It was an easy hook but it garbled Jessica Fender’s Denver Post story. Fender was reporting the fact that the Colorado Supreme Court found Amendment 54 unconstitutional, striking down in Dallman v Ritter the restrictions on campaign donations put in place by the amendment at the beginning of last year. But Fender too breezily tied the story to the U.S. Supreme Court’s ruling last month in Citizens United, which lifted restrictions on corporate political advertising. The Colorado ruling was “another blow to restrictions on political giving by business and labor interests,” Fender wrote in the lead sentence.
But no. It’s not the same thing at all. It’s the opposite. It’s the differences between these cases that define them.
In Citizens United, the nation’s top court lifted restrictions on corporate spending on advertising– restrictions that had long been in place. In Dallman, Colorado’s top court refused to allow to stand new restrictions on direct campaign donations.
Citizens United was taken on by an activist conservative Supreme Court intent on broadening the right to political expression for corporations. Dallman was the result of conservative special interests in Colorado pushing to limit the political speech of labor unions and union members, among others.
The first case is about campaign advertising and censorship. The second is about campaign donations and pay-to-play corruption.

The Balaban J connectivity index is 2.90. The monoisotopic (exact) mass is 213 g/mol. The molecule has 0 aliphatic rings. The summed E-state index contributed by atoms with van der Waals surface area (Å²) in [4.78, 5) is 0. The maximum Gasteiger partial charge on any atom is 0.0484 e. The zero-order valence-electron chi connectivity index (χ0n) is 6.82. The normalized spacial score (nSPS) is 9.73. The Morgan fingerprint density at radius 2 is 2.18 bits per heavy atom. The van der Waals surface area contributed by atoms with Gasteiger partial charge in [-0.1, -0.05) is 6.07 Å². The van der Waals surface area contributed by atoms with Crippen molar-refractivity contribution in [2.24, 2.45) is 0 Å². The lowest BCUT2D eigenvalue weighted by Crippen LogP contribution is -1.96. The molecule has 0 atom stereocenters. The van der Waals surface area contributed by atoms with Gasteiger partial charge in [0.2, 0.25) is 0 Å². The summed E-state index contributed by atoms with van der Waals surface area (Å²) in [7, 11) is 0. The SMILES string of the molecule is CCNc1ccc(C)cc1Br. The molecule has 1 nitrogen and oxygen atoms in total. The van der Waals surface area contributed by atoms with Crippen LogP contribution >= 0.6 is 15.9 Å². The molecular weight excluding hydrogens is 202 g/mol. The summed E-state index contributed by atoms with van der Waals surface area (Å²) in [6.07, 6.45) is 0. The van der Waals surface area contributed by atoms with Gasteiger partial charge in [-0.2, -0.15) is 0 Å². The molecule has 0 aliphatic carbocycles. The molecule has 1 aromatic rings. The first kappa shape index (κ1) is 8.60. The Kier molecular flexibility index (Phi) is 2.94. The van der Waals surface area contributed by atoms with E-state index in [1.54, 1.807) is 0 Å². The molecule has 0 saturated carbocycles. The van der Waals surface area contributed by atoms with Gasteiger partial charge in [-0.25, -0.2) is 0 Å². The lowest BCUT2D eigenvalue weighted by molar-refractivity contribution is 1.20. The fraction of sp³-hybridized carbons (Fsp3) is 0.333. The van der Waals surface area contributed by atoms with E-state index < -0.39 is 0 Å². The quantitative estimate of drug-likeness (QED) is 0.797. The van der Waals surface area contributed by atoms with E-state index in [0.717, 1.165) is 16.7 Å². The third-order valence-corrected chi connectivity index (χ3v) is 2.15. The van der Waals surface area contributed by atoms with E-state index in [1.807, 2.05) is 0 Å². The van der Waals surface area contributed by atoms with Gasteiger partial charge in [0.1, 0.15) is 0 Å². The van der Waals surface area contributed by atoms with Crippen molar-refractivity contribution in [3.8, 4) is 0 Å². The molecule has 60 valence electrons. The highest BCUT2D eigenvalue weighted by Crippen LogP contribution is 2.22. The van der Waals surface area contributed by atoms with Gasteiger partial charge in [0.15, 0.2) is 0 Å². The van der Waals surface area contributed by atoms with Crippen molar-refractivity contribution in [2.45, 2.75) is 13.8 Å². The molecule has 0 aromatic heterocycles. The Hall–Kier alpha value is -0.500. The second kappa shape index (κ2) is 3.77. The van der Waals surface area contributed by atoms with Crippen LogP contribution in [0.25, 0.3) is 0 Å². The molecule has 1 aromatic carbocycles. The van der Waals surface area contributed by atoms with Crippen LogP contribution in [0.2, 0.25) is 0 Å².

Corporations have been banned for years from advertising in the weeks before elections, partly because corporations are not technically voting citizens of the country and partly because they have the kind of resources that few citizens can marshal to equally persuade voters– and that is to say nothing of the financial gain corporations can reap by steering elections. The public good is not part of the equation for corporations, which is to say nothing against them but rather only to acknowledge that corporations exist simply to generate profits. The Supreme Court in Citizens United saw this ban on corporations as censorship and so saw it as unconstitutional.
Labor unions and their members in Colorado and elsewhere and all kinds of other government contractors and their family members have always enjoyed the right to support candidates for office through campaign donations. Amendment 54 sought to take away that right. The Colorado court threw out Amendment 54 as infringing on existing rights and struck it from the Constitution for likely being politically motivated and overreaching.
Citizens United may have been a “blow” to restrictions on political advertising. The Colorado Dallman ruling, however, was no “blow to restrictions on political giving.” On the contrary, it secured rights that have always been in place. In other words, Dallman restored rights temporarily assailed through the state’s infamously loose politically charged ballot initiative process.
Mixing the two rulings in a top-of-the-story hook amounts to some kind of artistic collage work that reveals mostly by what it conceals. Did the Post readers know what they were getting into with that story?